Advanced DRO – the A700’s magic bullet
BEFORE we publish a fuller assessment of the Sony Alpha 700, here is a taster of just one improved function, the Dynamic Range Optimisation (DRO) system built into the camera. For social, wedding, sports, music, theatre, news and event photographers DRO Advanced Manual settings are a real magic bullet zapping the bugbears of excess contrast, poor lighting, and inadequate flash penetration.
DRO Advanced is based around Apical’s IRIDIX image processing engine, a chip which lives alongside the BIONZ processor of the Sony Alpha 700. Apical is a London-based company which develops embedded enhancement software for digital cameras. The difference between a simple gamma curve application (DRO Basic) and intelligent analysis of the entire image after the raw data is buffered, and before the JPEG is created, is substantial. DRO Advanced looks at plains, gulches, peaks and plateaux of image brightness. If the plain is a desert of bare sand in terms of frequency and amplitude of detail, it leaves well alone. If the plain is populated with plenty of detail, which the eye will want to see, DRO Advanced will both enhance the contrast ot this detail and normalise the overall brightness.
However, this is not the whole story. To be able to work on the raw image data, DRO must ensure the picture is not overexposed. It will therefore automatically give shorter exposure times or smaller apertures – it will deliberately underexpose the raw image, then extract analysed and optimised tonal values from this to create your in-camera JPEG. So where you might normally shoot at ISO 800, you can set ISO 400 with DRO Advanced. Why? Because you are going to get ISO 800 exposure settings.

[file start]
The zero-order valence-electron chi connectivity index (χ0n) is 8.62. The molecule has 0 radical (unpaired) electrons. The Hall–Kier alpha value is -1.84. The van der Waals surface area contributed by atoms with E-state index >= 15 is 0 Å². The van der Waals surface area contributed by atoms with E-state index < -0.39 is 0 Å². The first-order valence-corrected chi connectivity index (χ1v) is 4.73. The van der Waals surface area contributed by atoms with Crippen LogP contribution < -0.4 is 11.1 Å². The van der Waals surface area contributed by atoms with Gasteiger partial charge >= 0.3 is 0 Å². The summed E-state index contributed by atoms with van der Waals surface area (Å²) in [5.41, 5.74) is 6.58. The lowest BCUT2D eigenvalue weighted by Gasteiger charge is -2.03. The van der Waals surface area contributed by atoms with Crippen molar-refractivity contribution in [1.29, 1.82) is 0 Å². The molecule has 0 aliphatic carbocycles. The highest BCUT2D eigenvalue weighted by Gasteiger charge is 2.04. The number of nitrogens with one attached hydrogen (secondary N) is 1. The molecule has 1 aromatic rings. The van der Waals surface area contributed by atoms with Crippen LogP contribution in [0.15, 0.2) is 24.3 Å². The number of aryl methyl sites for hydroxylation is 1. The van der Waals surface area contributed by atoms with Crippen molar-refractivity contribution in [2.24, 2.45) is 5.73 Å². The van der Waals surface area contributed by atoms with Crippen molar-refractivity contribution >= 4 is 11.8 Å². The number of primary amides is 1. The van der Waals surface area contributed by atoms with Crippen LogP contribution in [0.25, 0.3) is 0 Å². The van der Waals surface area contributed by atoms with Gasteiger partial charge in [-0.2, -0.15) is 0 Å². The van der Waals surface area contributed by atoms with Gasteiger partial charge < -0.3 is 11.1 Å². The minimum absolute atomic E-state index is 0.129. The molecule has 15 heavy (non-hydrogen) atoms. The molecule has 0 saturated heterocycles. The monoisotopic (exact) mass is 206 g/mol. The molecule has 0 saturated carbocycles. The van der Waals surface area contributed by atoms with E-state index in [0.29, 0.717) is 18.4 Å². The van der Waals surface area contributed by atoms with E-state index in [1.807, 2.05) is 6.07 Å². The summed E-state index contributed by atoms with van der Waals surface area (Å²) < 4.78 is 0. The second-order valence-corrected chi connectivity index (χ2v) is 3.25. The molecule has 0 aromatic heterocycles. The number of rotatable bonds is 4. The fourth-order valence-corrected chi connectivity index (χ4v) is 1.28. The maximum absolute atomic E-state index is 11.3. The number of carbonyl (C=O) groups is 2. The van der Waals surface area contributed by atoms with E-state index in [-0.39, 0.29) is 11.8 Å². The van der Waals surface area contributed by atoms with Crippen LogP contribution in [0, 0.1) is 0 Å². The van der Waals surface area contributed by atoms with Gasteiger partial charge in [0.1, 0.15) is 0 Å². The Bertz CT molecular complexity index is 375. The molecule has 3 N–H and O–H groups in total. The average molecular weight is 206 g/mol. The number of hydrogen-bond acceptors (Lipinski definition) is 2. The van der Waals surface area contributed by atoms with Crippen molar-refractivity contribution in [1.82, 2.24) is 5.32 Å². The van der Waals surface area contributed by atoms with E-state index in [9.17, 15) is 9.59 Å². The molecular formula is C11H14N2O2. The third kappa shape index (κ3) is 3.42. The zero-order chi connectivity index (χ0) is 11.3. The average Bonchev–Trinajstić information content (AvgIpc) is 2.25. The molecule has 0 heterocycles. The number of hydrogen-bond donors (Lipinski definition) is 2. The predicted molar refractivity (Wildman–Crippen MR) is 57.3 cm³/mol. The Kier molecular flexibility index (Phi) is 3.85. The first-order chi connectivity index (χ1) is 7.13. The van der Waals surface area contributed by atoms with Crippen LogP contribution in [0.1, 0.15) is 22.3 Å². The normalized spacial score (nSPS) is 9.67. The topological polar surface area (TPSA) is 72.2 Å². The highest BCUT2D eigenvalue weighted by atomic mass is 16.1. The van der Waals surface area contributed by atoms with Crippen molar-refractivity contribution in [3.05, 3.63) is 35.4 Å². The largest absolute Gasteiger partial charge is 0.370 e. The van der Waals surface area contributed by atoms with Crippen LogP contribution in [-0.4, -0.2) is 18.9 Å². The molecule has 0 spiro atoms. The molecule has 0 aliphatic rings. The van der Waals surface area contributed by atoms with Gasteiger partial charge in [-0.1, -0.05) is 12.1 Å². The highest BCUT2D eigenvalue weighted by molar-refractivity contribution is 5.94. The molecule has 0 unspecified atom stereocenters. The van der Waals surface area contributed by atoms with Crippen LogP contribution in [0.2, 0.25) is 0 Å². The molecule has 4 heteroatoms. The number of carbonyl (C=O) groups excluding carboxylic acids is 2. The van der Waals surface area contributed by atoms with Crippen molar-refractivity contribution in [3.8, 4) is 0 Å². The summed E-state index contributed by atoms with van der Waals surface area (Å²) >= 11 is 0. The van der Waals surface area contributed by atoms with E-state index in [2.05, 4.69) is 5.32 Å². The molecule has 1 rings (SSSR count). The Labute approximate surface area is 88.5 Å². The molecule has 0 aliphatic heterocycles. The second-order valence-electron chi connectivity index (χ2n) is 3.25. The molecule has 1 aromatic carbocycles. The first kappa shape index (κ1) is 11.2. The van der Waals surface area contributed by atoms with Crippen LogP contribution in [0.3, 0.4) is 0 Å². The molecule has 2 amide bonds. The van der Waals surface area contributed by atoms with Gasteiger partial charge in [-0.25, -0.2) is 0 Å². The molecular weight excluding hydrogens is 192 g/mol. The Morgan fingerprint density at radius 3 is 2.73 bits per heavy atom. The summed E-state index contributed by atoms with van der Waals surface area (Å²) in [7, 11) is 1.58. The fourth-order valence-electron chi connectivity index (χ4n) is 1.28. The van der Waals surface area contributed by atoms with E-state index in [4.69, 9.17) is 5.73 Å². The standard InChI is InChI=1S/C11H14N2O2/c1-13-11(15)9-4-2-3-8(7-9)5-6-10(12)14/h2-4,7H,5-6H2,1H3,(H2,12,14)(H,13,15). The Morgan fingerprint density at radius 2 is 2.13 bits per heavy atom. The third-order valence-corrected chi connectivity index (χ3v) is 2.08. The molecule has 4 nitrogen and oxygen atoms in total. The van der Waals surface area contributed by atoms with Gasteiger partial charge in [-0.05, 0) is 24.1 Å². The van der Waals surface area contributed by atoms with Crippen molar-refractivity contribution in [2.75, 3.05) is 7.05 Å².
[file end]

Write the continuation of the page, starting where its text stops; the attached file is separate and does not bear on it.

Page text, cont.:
What about using over-ride? Concerts and similar shots often need -1 setting. Surely DRO Advanced will be doing this already? Yes but no. You will see a result on the Alpha’s wonderful if slightly piss-coloured 920,000 pixel review screen which is not your raw image, but the DRO processed JPEG. Even the embedded HDTV JPEG, Thumbnail JPEG and Preview JPEG – all three of which are in there merrily bloating the size of your raw .ARW file – show the DRO processed data, not the unprocessed exposure.
So, if you shoot a scene which would need -1, but give it normal exposure, DRO Advanced may well make it look too weak or bright on screen. So you judge this, and you set -1 as normal. The screen looks just right. Here is a real world example. I shot this picture using DRO Advanced +4 (there are five levels) to get better detail in the shady valley of the Tyne as it flows in front of Newcastle’s old castle and under the swing bridge:
It’s a lovely soft rendering of the evening light as seen from the terrace of the NewcastleGateshead Hilton Hotel, a place which I can thoroughly recommend for its photographic potential and closeness to this historic quayside and old city area. But here is the .ARW file, carefully processed to avoid any auto adjustments: